Australia & India: Can’t allow a Ukraine in the Indo-Pacific | India News – Times of India


NEW DELHI: While Australian PM Scott Morrison called for holding Russia to account for its Ukraine offensive in the virtual summit with PM Narendra Modi, Australia also expressed understanding of India’s position on Ukraine, Foreign Secretary Harsh Shringla said after the meeting on Monday.
However, even as Modi and Morrison expressed serious concern over the conflict and the humanitarian situation in Ukraine, they agreed that the conflict in Europe should not divert the Quad countries’ focus from the Indo-Pacific with the Australian PM underlining the need to ensure what is happening in Ukraine never occurs in the Indo-Pacific.
Modi briefed his counterpart about the situation at LAC and reiterated there cannot be normalisation of ties with China till peace and tranquillity along the border is restored. Morrison also spoke against Chinese activities in South China Sea. Shringla said a significant outcome of the summit was to institutionalise an annual bilateral summit mechanism. India had annual summits only with Russia and Japan till now.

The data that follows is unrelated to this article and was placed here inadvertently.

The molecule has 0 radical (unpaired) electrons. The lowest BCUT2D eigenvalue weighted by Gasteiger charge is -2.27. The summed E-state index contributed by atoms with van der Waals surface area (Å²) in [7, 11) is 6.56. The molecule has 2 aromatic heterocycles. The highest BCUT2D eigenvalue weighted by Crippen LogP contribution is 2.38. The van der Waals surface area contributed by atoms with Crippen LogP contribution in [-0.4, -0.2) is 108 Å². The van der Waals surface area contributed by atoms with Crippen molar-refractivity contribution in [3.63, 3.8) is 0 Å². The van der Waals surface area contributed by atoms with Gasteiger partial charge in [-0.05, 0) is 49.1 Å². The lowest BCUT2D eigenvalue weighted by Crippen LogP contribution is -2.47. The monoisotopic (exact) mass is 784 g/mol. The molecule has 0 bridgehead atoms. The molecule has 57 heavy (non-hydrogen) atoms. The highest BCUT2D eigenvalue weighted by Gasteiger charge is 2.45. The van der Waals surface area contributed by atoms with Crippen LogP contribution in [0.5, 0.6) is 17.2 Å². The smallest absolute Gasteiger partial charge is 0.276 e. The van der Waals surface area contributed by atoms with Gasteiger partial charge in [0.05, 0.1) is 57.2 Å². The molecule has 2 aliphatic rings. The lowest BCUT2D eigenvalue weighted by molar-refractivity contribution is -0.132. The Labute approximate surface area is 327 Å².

While the two countries signed several agreements including one for co-investment in Australian critical mineral projects, an area where Australia is looking to compete with China, a joint statement by the two sides was still awaited till late in Monday night. Australia is looking to increase its investments in India by Rs 1500 crore with the fresh agreements.
While Modi didn’t mention Ukraine in his opening remarks, Morrison brought up Russia’s “unlawful invasion’’, saying the tragic loss of life underlies the importance of holding Russia to account. “But cooperation between like-minded liberal democracies is key to an open and inclusive and resilient and prosperous Indo-Pacific, and I welcome your leadership within the Quad to keeping us focused on those important issues,’’ he said.
While Japan had publicly said after the summit with India on Saturday that Prime Minister Fumio Kishida asked Modi to take up with Russian President Vladimir Putin the need to maintain a “free and open international order’’, there was no such pronouncement by the Australians after the summit.
Shringla said Morrison expressed understanding for India’s position “which he felt definitely reflected our own situation, our own sort of considerations’’. The two leaders also called for cessation of hostilities and there was equal emphasis that “the international order stands on the UN Charter, on the rule of law and respect for the territorial integrity and sovereignty of states”.

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